Flow modelling and computer-aided design of fluid couplings and torque converters.

  • Ramalingam Sivalingam

Student thesis: Doctoral ThesisPhD


The aim of this investigation was to develop a computer-aided design procedure for fluid couplings and torque converters. Three different classes of fluid transmission devices are considered i) The coupling in which input and output torques are equal throughout the working range, with efficiency rising from zero to a maximum at the minimum available slip condition; ii) The torque converter which is designed to give an increased torque with maximum efficiency at a turbine rotar speed which is less than that of the pump impeller; iii) The converter coupling in which the torque ratio varies from a maximum with the turbine runner stalled to approximately unity at coupling speed. The analyses are carried out by assuming that the fluid circulating within the closed circuit has a distributed velocity profile which increases linearly from zero at the mean radius, the radius about which the fluid circulates. That is the circulating motion is a forced vortex. The analyses have been developed by applying the fundamental one-dimensional flow relationships for continuity, moment of momentum and energy to a single streamtube and integrating over the limits of the device considered. This basic procedure is applied to all different types of hydrodynamic devices considered- Each device, e.g. baffled coupling, partially filled coupling, torque converter, etc., have their own specified problems which are considered and described separately. In all cases the losses occurring in the flow path have been considered to be composed of three components (i) incidence or shock loss, (ii) skin-friction loss and (iii) secondary flow circulation or bend loss. Empirical procedures are developed to describe these losses and their relative magnitudes compared. The theoretically predicted performance of each hydrodynamic device is compared with simpler theoretical procedures, available in the literature, and with experimental results available from industry. In general good agreement between theory and experiment is obtained. It is shown that the theoretical approaches developed here are an improvement on earlier ones where these were available, while in certain other cases, particularly those of the baffled and partially filled couplings, the approach may be claimed to be novel.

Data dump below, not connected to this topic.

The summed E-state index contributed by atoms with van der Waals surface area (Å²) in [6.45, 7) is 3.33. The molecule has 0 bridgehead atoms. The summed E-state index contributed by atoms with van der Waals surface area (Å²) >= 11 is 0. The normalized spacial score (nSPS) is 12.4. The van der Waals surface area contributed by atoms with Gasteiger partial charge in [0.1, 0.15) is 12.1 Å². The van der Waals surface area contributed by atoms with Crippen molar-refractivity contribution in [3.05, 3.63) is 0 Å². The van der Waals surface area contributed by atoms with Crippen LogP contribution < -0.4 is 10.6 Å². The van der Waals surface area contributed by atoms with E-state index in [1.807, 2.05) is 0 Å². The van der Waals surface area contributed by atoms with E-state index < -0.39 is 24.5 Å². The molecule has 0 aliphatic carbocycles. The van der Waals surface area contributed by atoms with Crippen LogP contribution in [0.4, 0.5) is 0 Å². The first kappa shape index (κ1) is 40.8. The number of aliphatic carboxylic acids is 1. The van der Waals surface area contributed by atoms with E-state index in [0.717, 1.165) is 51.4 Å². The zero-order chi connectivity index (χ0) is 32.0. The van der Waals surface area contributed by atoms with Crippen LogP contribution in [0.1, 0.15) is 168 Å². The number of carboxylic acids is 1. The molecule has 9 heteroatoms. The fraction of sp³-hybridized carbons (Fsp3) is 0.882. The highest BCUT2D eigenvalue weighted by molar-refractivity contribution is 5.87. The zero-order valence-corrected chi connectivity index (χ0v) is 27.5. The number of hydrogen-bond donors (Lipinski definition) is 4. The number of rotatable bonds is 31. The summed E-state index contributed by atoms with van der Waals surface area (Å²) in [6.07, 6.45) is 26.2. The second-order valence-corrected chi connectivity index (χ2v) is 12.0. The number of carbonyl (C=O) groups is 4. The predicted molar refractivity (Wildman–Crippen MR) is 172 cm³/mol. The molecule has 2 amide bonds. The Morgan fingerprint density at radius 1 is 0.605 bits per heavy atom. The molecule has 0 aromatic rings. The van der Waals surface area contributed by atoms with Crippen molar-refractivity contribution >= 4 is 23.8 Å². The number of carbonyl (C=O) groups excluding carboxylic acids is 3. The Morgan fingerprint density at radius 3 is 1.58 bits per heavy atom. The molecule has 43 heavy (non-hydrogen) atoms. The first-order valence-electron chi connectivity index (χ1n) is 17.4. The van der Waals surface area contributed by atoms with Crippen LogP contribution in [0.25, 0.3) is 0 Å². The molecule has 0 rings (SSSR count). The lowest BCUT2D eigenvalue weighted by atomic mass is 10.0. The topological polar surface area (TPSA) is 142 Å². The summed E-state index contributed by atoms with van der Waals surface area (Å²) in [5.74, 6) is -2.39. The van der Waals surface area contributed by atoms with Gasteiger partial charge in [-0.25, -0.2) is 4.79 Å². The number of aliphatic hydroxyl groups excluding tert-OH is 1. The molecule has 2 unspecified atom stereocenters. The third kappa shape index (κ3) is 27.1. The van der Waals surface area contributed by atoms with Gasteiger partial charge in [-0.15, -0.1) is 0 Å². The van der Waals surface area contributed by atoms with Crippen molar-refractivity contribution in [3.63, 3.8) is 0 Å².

Date of Award1977
Original languageEnglish
Awarding Institution
  • University of Bath

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